If We Should Treat Ourselves with Tenderness, this Fluttering Open
As if a sharp stick has pierced

the skin of a dream, a cardinal
appears in the tree across the road.

I look again. He multiplies,
remembering he’s more

than one. He makes himself
into five red echoes.

In the house that is an animal
that is the holy body

I am a window. Like the cardinal,
I’m a pupil, a pool

catching light and movement,
an aperture peered through

by some wild persistence.

Mysterious antecedent.

From the very beginning the body,
remembering itself in slow motion,

as if wading sideways into an overlap
of pronouns: not only

myself, but in-between-us,
a dynamism, a tsim tsum

synapse of radiant ache.

Here, and more than here,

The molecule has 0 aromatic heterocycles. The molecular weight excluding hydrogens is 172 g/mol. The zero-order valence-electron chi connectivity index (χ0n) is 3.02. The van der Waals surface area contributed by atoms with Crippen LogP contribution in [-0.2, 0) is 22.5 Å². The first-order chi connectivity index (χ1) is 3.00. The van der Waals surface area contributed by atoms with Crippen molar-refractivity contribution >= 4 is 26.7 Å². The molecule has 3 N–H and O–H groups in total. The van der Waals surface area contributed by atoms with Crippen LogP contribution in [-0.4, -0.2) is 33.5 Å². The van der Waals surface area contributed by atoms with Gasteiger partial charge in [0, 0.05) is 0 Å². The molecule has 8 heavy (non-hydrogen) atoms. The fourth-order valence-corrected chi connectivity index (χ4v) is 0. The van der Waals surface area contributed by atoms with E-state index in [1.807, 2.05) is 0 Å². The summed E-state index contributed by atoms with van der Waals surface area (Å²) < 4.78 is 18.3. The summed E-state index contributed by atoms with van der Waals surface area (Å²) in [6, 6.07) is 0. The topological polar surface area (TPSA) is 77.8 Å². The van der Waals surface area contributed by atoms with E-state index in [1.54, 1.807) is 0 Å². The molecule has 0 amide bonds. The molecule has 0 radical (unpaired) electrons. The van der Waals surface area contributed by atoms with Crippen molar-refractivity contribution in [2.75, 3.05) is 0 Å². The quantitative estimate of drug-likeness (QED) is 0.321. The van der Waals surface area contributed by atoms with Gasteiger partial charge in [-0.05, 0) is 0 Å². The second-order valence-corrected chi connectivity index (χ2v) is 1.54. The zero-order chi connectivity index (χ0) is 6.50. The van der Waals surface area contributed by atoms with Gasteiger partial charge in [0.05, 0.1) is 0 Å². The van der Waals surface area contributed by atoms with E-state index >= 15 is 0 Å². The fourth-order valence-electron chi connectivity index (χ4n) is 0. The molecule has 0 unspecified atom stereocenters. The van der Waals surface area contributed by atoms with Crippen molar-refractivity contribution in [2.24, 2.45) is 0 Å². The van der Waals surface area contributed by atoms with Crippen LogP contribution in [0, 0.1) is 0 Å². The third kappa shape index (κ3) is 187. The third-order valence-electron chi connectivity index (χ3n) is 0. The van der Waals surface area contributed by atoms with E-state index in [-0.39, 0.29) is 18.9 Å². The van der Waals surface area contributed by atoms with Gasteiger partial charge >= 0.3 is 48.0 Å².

the body has been places.

When you get on the bus,
drop your coins in the slot,

weave through a crowd.
When you remove your clothes at the end

of the day (carefully, as if
they belong to a loved one

recently gone). Who is sitting
with me on the bed’s edge,

who is sheltered under an eave. 

Intersection of loss and presence
makes a form of ecstasy

which isn’t bliss, but a crossing.

Are you lonely in the scent of pines as
I’m afraid in the blue light at 2 a.m.?

We branch ourselves
into the energetic spaces,

sense mutual tendrils.

I place my hand on tree bark
for the first time in years and apprehend

my own softness. Glimpse of my hand
as a child’s when I was forced

to pick my own switch
for punishment and so had

to see the oaks as broken
into weapons. But even

my sadness opens
the red bird which opens

the sky behind it, startles
open my fist,

my separateness, the moment
interleaved with

the familiar otherness of limbs.

Whole and alive, it can’t
be pinned down.

Like a voice chorded and thrown
through all the windows at once.
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